DALLAS -- The Flint water contamination crisis and Detroit's public school restructuring took center stage Wednesday as Michigan Gov. Rick Snyder unveiled his fiscal 2017 budget.

Snyder is recommending a total budget of $54.9 billion, up 0.8 % from the current budget, that includes a $10.2 billion general fund, which would be up 1.5 % from last year. The fiscal year begins Oct. 1.

"I'm committed to providing critical investments needed for the Flint water crisis and Detroit Public Schools while maintaining the long-term focus on the key priorities of education, job creation, health and human services, public safety and fiscal responsibility," the Republican governor said in his budget speech.

The governor is asking lawmakers for an additional $195 million to help restore safe drinking water to Flint. The funding would come on top of $37 million already approved from a supplemental budget action, bringing total state funding for Flint to $232 million.

Snyder said that the appropriation includes the $37 million to help with water infrastructure; $15 million for food and nutrition; $63 million for the health and well-being of Flint children and other vulnerable residents; and $30 million to provide water bill payment relief for Flint.

He also proposed that $50 million be set aside in a reserve fund for legislative oversight of the Flint programs after a six-to nine-month period. Lawmakers would have the opportunity to assess where the resources can be deployed most effectively with good accountability, efficiency and result, he said.

"This is a prudent measure give that this is not a traditional situation," Snyder said.

Flint Mayor Karen Weaver said Tuesday that a plan to remove and replace all lead water pipes in city homes carries a $55 million price tag.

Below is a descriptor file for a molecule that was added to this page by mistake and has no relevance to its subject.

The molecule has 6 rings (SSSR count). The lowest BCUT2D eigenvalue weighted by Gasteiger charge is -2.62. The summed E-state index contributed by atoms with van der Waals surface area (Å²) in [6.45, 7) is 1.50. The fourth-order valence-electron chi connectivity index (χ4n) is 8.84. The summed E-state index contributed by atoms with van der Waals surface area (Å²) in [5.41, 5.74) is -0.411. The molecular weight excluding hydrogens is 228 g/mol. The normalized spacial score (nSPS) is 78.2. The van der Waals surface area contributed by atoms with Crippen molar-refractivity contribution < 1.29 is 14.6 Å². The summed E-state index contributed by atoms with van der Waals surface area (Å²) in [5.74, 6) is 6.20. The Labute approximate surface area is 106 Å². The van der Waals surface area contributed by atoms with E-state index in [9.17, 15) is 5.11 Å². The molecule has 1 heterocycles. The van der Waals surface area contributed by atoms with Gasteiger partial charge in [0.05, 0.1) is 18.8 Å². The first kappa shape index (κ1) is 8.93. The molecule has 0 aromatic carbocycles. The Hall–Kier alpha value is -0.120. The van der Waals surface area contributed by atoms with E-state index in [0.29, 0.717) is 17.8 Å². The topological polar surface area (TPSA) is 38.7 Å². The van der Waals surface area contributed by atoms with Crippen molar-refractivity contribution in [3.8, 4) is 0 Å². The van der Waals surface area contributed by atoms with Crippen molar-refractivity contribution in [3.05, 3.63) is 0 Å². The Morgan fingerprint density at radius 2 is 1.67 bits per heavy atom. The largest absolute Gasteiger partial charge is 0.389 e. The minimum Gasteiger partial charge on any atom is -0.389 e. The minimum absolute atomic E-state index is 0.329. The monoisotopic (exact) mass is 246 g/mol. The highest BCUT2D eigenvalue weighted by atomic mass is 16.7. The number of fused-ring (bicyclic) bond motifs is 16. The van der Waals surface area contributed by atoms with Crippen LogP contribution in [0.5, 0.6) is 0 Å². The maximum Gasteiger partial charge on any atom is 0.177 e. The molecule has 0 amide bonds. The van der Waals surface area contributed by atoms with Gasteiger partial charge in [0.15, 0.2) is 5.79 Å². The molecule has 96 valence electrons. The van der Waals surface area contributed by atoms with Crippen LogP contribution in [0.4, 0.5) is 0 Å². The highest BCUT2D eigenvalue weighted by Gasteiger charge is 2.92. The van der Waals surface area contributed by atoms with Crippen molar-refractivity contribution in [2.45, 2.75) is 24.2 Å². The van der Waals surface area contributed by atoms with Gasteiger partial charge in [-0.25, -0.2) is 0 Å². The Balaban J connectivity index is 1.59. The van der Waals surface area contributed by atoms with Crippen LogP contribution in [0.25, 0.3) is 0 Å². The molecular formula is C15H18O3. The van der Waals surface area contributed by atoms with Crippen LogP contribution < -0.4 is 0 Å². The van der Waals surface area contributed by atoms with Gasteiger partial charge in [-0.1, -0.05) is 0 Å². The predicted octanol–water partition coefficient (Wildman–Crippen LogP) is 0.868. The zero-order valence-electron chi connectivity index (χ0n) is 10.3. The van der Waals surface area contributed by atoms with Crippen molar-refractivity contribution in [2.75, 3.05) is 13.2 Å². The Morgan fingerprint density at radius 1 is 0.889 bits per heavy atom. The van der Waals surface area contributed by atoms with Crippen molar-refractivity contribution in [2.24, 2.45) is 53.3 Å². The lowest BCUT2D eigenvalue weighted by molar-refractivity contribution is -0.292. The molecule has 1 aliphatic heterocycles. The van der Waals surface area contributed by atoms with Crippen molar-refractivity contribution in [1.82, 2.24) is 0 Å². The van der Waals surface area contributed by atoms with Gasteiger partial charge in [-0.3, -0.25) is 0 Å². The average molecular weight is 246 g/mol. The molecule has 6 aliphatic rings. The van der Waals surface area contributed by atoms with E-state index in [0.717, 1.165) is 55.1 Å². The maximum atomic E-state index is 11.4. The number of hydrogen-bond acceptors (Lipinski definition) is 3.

Snyder said that so far only $5 million of federal money has been pledged directly to the Flint water crisis under a federal emergency declaration. In the budget he presented to Congress on Tuesday, President Barack Obama proposed a boost in funding that could be used to deal with the water crisis in Flint by increasing funding for the Environmental Protection Agency's state drinking water fund by $157 million, according to a Detroit Free Press article. Several congressional members have floated $400 million of aid.

Flint's water crisis began after the city, under oversight of an emergency manager, broke off from the Detroit Water and Sewerage System in 2014 to save money when its contract to receive Detroit-supplied water ended. The city began pulling water from the Flint River and intended to use it until later this year when it will get its water from a new pipeline being built by the partially bond-financed Karegnondi Water Authority. The Flint River water wasn't property treated and corroded pipes throughout the system.

The city with state financial help reconnected to Detroit's system last year but it did not solve the city's problems because the delivery system's pipes had been contaminated with lead.

Snyder's budget recommendation also asks for funding to be appropriated to statewide water infrastructure improvement. He introduced the creation of a commission to look at 21st century water infrastructure in his state of the state address earlier this year.

"We will be forming that commission and as part of that we are going to need resources," he said. "Instead of doing a deposit to rainy day fund we determined that $165 million could be put in the statewide infrastructure fund."

Snyder's request for additional Flint aid and statewide water infrastructure improvement could compete with his request to provide funding for Detroit Public Schools restructuring.

Snyder has proposed $715 million in state help for the restructuring.

"The action plan here is to devote resources, not from the school aid fund, but instead use tobacco settlement proceeds at the rate of $72 million a year for 10 years to deal with the $515 million deficit and $200 million for additional investment."

The Gov. also requested an additional $50 million to help with DPS current debt situation that, he said, is already reserved in the state's 2016 budget supplemental.

Snyder wants lawmakers to prioritize the restructuring of the struggling school district which could run out of money by this summer.